A Catalogue of the Collection of Autographs Formed by Ferdinand Julius Dreer, Volume 2

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private distribution, 1893 - Autographs
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Page 135 - I think a most reasonable objection in \ him against giving me the price I thought my work deserved. You need not be told by me how much authors are inclined to over-rate their productions: — for my own part, I hope I am an exception; for if I could find out by any arcanum, the precise value of mine, I declare Mr.
Page 131 - BOY : Our correspondence has been for some time suspended, by the hurry and dissipation of this place, which left me no time to write ; and it will soon cease entirely by my return to England, which will be, I believe, in about a fortnight. I own I am impatient to see the great progress which I am persuaded you have made, both in your learning and behaviour, during my six months
Page 121 - The only similitude between the circumstances of my own fortune and those I have attributed to Roderick Random, consists in my being...
Page 131 - ... they speak to their superiors with as little concern, and as much ease, though with more respect, as to their inferiors ; and they speak to their inferiors with as much civility, though less respect, as to their superiors. They despise us, and with reason, for our ill-breeding: on the other hand, we despise them for their want of learning, and we are in the right of it; so that you see the sure way to be admired by both nations, is to join learning and good-breeding.
Page 156 - Thorndike's booke. You make me desirous of it, because you call it elaborate : but I like not the title nor the subject, and the man is indeed a very good and a learned man, but I have not seen much prosperity in his writings : but if he have so well chosen the questions, there is no peradventure but he hath tumbled into his heape many choice materials0.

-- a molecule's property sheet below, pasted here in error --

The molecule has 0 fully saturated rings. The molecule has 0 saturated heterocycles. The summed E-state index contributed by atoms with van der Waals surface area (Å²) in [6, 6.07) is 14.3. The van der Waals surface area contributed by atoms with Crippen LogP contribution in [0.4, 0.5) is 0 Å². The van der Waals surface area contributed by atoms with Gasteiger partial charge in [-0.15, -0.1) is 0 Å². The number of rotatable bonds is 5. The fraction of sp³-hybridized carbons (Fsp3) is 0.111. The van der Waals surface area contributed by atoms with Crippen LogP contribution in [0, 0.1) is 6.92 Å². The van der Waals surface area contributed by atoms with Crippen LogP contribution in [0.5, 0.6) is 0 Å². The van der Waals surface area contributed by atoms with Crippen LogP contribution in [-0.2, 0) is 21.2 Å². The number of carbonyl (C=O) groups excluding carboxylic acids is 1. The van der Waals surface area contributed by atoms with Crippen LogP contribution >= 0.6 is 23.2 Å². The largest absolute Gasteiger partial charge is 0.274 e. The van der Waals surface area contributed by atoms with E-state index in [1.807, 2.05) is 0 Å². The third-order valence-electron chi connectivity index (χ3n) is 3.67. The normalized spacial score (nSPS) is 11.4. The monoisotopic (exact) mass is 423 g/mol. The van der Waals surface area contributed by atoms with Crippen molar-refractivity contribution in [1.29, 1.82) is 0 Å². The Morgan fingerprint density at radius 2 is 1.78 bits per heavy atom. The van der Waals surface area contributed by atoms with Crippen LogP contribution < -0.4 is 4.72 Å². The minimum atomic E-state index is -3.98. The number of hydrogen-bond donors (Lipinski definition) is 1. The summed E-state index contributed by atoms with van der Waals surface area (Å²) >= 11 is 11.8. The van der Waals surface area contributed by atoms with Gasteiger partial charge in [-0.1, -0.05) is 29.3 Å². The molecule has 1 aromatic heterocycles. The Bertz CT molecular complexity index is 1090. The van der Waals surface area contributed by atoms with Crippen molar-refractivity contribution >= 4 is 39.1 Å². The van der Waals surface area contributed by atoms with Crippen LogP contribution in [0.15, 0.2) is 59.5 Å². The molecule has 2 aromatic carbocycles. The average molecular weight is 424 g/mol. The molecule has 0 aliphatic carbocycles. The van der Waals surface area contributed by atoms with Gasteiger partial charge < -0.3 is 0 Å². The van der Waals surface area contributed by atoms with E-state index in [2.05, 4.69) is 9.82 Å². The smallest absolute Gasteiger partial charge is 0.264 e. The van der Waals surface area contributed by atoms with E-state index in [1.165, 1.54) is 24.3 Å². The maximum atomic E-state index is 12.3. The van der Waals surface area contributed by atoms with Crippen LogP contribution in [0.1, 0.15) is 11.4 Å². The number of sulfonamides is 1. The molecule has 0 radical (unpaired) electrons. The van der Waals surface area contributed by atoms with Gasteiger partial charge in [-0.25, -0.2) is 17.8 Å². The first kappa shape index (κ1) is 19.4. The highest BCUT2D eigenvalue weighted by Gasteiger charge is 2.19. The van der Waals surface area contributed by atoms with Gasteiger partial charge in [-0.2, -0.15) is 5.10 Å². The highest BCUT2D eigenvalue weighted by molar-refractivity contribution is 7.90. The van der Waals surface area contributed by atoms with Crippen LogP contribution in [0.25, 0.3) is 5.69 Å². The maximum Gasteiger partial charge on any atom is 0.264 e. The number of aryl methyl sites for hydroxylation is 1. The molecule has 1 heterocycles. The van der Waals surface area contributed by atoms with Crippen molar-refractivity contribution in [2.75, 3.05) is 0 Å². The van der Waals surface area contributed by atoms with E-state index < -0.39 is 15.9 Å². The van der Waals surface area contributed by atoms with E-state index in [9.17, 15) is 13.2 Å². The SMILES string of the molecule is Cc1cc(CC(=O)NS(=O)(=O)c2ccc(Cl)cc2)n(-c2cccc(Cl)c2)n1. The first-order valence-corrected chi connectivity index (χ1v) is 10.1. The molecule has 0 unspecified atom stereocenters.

Page 136 - The book shall be printed here, and the impression sent up to you; for as I live at York; and shall correct every proof myself, it shall go perfect into the world, and be printed in so creditable a way as to paper, type, &c., as to do no dishonour to you, who, I know, never chuse to print a book meanly.
Page 86 - What, sir, must the nations of the world think of us, when they shall be informed that we have appointed an Assembly, and invested it with the sole and exclusive power of peace and war, and the management of all national concerns, and during the course of almost a whole year it has not been capable, except for a few days, for want of a sufficient number of members, to attend to these matters.
Page 157 - ... sometimes,) you will account to me of some hopes concerning some settlement, or some peace to religion. I feare my peace in Ireland is likely to be short; for a Presbyterian and a madman have informed against me as a dangerous man to their religion ; and for using the signe of the crosse in baptisme.
Page 248 - The dreary intercourse of daily life, with the lines of Lord B — and you will perceive the difference. You will give me credit for writing for the sake of truth, and not from so disgusting a motive as self commendation at the expense of a man of Genius. Indeed if I had not known you so well, I would rather have suppressed the truth, than incurred the risk of such an imputation. Page 20 — you say 'my Eustic lyre I cast away, unable to pourtray'.
Page 86 - Congress, so frequently as it has happened, and for so great a length of time together, has very greatly embarrassed the affairs of the Union, and given much dissatisfaction to the States which generally keep their representations up, as well as disgust to the members who attend from those States. It has very often been complained of, and the States not represented...

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